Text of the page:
COVID-19 spread in cities driven by socioeconomically weaker groups, study finds

Researchers in Switzerland have conducted a study showing that the transmission of severe acute respiratory syndrome coronavirus 2 (SARS-CoV-2) within cities is driven by socioeconomically weaker and high-mobility groups.

The SARS-CoV-2 virus is the agent responsible for the coronavirus disease 2019 (COVID-19) pandemic the has affected the lives of billions of people and the economy worldwide.

“Here, at very high spatio-temporal resolution, we analyzed determinants of SARS-CoV-2 transmission in a medium-sized European city,” says Adrian Egli from the University of Basel and colleagues. “We combined detailed epidemiological, mobility, and socioeconomic data-sets with whole genome sequencing during the first SARS-CoV-2 wave.”

The researchers showed that it was not the senior citizen population that drove the transmission of SARS-CoV-2 during the first wave.

Vaccinating this high risk group might temporarily reduce the number of hospitalizations and ICU admissions, says the team. However, the pandemic could be more effectively contained by prioritizing vaccination in areas where it is not possible to trace transmission chains, as is the case for mobile and socioeconomically weaker groups.

The researchers say that high-resolution city-level epidemiologic studies are crucial for understanding transmission chains and supporting vaccination distribution strategies at the municipal level.

Here, the researchers provide an example of such an analysis that may be readily translatable to other cities.

A pre-print version of the paper is available on the medRxiv* server, while the article undergoes peer review.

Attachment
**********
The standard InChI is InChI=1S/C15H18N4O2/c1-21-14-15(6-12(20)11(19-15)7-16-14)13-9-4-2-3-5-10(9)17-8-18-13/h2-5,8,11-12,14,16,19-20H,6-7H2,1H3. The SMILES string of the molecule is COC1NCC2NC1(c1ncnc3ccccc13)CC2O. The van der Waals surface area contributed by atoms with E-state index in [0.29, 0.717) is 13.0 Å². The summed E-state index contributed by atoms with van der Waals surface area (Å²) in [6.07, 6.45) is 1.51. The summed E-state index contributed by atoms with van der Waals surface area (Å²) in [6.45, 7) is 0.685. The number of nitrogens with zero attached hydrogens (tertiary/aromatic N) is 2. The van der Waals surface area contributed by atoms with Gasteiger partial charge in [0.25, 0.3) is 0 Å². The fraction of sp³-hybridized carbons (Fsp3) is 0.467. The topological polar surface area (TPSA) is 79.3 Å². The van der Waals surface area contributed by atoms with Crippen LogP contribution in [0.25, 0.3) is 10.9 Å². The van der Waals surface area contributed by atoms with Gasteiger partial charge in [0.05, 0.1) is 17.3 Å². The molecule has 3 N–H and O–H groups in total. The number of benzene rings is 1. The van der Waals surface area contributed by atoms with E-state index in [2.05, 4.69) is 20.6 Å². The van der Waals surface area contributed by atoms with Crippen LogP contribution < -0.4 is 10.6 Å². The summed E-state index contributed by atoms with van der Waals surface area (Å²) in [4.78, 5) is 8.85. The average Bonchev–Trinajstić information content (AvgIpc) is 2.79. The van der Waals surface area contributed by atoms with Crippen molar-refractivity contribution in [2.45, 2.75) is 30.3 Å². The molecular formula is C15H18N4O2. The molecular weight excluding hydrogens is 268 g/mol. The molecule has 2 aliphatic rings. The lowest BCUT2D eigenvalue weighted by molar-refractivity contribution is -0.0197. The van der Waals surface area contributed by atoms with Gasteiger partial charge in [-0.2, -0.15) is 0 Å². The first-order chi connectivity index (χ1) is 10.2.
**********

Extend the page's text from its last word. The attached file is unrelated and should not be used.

Efforts to cut SARS-CoV-2 transmission chains

Local interventions aiming to cut SARS-CoV-2 transmission chains within family, social and community networks are most effective when applied in well-defined infection clusters.

However, most infections are acquired from unknown sources and transmitted cryptically along the transmission chain and are the real drivers of the pandemic,” says Egli and colleagues.

Identifying the key determinants and routes of transmission at the city-level is essential to guide the planning of vaccination programmes.

For this, spatially and temporally highly resolved and diverse data are required including detailed information on transmission chains, and on determinants such as demographic, socioeconomic, and interaction patterns that influence both population mobility and social interaction behavior,” write the researchers.

To date, no studies have yet rigorously analyzed socioeconomic differences between city quarters as determinants of transmission.